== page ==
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A Letter To A Sea Captain
by [?]

(To D.W.B.)


You are the most modest of men, but even at the risk of arousing your displeasure we have it on our mind to say something about you. We shall try not to be offensively personal, for indeed we are thinking not merely of yourself but also of the many others of your seafaring art who have always been such steadfast servants of the public, the greatness of whose service has not always been well enough understood. But perhaps it is only fair that the sea captain, so unquestionable an autocrat in his own world, should be called upon to submit to that purging and erratic discipline which is so notable a feature of our American life–publicity!

It is not enough understood, we repeat, how valuable and charming the sea captain is as an agent and private ambassador of international friendship. Perhaps we do not know you until we have seen you at sea (may the opportunity serve anon!). We have only known you with your majesty laid aside, your severity relaxed. But who else so completely and humorously understands both sides of the water, and in his regular movements from side to side acts so shrewd a commentator on Anglo-American affairs? Who takes more keen delight in our American ways, in the beauty of this New York of which we are so proud, who has done so much to endear each nation to the other? Yours, true to your blood (for you are Scot Scotorum), is the humorist’s way: how many passengers you have warmed and tickled with your genial chaff, hiding constant kindness under a jocose word, perhaps teasing us Americans on our curious conduct of knives and forks, or (for a change) taking the cisatlantic side of the jape, esteeming no less highly a sound poke at British foibles.

All this is your personal gift: it is no necessary part of the master’s equipment to be so gracefully conversable. Of the graver side of the sea captain’s life, though you say little, we see it unconsciously written in your bearing. Some of us, who know just a little about it, can guess something of its burdens, its vigils, and its courages. There is something significant in the obscure instinct that some of your friends have to seize what opportunity they can of seeing you in your own quarters when you are in port. For though a ship in dock is a ship fettered and broken of much of her life and meaning, yet in the captain’s cabin the landsman feels something of that fine, faithful, and rigorous way of life. It is a hard life, he knows; a life of stringent seriousness, of heavy responsibilities: and yet it is a life for which we are fool enough to speak the fool’s word of envy. It is a life spared the million frittering interruptions and cheerful distractions that devil the journalist; it is a life cut down to the essentials of discipline, simplicity, and service; a life where you must, at necessity, be not merely navigator but magistrate, employer, and priest. Birth, death, and all the troubles that lie between, fall under your sway, and must find you unperturbed. But, when you go out of that snug cabin for your turn of duty, at any rate you have the dark happiness of knowing that you go to a struggle worthy your powers, the struggle with that old, immortal, unconquerable, and yet daily conquered enemy, the Sea.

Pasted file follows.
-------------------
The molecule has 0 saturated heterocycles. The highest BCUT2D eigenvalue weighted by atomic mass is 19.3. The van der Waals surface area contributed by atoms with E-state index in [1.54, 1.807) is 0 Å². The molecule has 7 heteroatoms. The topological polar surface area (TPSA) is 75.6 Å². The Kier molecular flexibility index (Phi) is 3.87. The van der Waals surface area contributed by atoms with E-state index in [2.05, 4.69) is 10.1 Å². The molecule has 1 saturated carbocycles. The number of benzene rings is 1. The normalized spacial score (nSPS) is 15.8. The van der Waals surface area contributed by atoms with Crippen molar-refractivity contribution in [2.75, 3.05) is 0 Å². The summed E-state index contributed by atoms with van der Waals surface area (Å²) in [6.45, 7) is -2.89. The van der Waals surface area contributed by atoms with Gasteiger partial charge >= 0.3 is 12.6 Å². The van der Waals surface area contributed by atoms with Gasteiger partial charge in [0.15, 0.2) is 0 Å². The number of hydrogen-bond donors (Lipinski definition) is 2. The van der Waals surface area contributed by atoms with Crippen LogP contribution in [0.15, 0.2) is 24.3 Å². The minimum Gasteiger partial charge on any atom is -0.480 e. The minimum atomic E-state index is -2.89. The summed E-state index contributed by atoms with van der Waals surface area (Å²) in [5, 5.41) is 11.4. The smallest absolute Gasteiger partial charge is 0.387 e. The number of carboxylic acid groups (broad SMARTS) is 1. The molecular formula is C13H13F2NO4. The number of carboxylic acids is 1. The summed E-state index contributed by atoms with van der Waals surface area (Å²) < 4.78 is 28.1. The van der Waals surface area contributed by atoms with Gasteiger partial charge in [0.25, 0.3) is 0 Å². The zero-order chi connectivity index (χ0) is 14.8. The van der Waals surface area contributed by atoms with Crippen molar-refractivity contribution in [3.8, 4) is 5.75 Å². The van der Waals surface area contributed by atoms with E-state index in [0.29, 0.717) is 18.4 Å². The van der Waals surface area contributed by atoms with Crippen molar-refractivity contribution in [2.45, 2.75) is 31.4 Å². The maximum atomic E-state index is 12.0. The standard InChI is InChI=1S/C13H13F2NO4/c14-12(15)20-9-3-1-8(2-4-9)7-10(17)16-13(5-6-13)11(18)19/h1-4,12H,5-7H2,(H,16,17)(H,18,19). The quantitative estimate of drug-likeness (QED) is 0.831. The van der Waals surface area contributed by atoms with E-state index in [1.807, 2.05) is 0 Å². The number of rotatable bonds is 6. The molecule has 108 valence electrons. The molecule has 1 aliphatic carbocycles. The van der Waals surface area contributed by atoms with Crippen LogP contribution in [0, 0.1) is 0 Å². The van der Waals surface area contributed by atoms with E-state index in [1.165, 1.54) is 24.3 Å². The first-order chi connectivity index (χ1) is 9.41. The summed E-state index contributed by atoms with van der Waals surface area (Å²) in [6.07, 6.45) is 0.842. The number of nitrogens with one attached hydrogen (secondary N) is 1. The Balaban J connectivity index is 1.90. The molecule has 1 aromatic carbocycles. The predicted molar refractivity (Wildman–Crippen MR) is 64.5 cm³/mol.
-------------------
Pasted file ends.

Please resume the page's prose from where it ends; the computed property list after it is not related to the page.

And so you go and come, you go and come, and we learn to count on your regular appearance every four weeks as we would on any stated gesture of the zodiac. You come eager to pick up the threads of what has been happening in this our town, what books people are talking about, what is the latest jape, and what (your tastes being so catholic!) “Percy and Ferdie” are up to. And you, in turn, bring news of what they are saying in Sauchiehall Street or Fleet Street, and what books are making a stir on the other side. You take copies of American books that catch your fancy and pass them on to British reviewers, always at your quixotic task of trying to make each side appreciate the other’s humours. For, though we promised not to give you away too personally, you are not only the sea captain but the man of letters, too, eminent in that field in your own right.

There must be some valid reason why so many good writers, and several who have some claim on the word “great,” have been bred of the sea. Great writing comes from great stress of mind–which even a journalist may suffer–but it also requires strictness of seclusion and isolation. Surely, on the small and decently regimented island of a ship a man’s mind must turn inward. Surrounded by all that barren beauty of sky and sea, so lovely, and yet so meaningless to the mind, the doomed business of humanity must seem all the more precious and deserving of tenderness. Perhaps that is what old George Herbert meant when he said, He that will learn to pray, let him go to sea.